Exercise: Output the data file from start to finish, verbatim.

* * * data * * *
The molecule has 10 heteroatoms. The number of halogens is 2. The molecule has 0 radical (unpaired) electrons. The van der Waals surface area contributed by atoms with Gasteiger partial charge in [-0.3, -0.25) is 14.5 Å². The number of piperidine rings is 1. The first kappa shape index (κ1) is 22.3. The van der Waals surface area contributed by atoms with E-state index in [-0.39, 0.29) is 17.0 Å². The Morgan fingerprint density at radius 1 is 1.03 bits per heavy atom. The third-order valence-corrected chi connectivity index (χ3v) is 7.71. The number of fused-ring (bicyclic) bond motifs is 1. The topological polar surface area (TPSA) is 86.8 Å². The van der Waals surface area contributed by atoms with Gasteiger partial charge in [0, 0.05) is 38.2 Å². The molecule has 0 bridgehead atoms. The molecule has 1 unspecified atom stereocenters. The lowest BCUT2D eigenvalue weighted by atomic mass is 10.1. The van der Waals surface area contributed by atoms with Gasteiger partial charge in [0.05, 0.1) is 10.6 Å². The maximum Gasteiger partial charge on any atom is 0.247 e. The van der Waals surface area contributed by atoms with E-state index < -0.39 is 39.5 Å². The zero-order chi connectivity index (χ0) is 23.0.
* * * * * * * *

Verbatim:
The molecule has 10 heteroatoms. The number of halogens is 2. The molecule has 0 radical (unpaired) electrons. The van der Waals surface area contributed by atoms with Gasteiger partial charge in [-0.3, -0.25) is 14.5 Å². The number of piperidine rings is 1. The first kappa shape index (κ1) is 22.3. The van der Waals surface area contributed by atoms with E-state index in [-0.39, 0.29) is 17.0 Å². The Morgan fingerprint density at radius 1 is 1.03 bits per heavy atom. The third-order valence-corrected chi connectivity index (χ3v) is 7.71. The number of fused-ring (bicyclic) bond motifs is 1. The topological polar surface area (TPSA) is 86.8 Å². The van der Waals surface area contributed by atoms with Gasteiger partial charge in [0, 0.05) is 38.2 Å². The molecule has 0 bridgehead atoms. The molecule has 1 unspecified atom stereocenters. The lowest BCUT2D eigenvalue weighted by atomic mass is 10.1. The van der Waals surface area contributed by atoms with Gasteiger partial charge in [0.05, 0.1) is 10.6 Å². The maximum Gasteiger partial charge on any atom is 0.247 e. The van der Waals surface area contributed by atoms with E-state index < -0.39 is 39.5 Å². The zero-order chi connectivity index (χ0) is 23.0.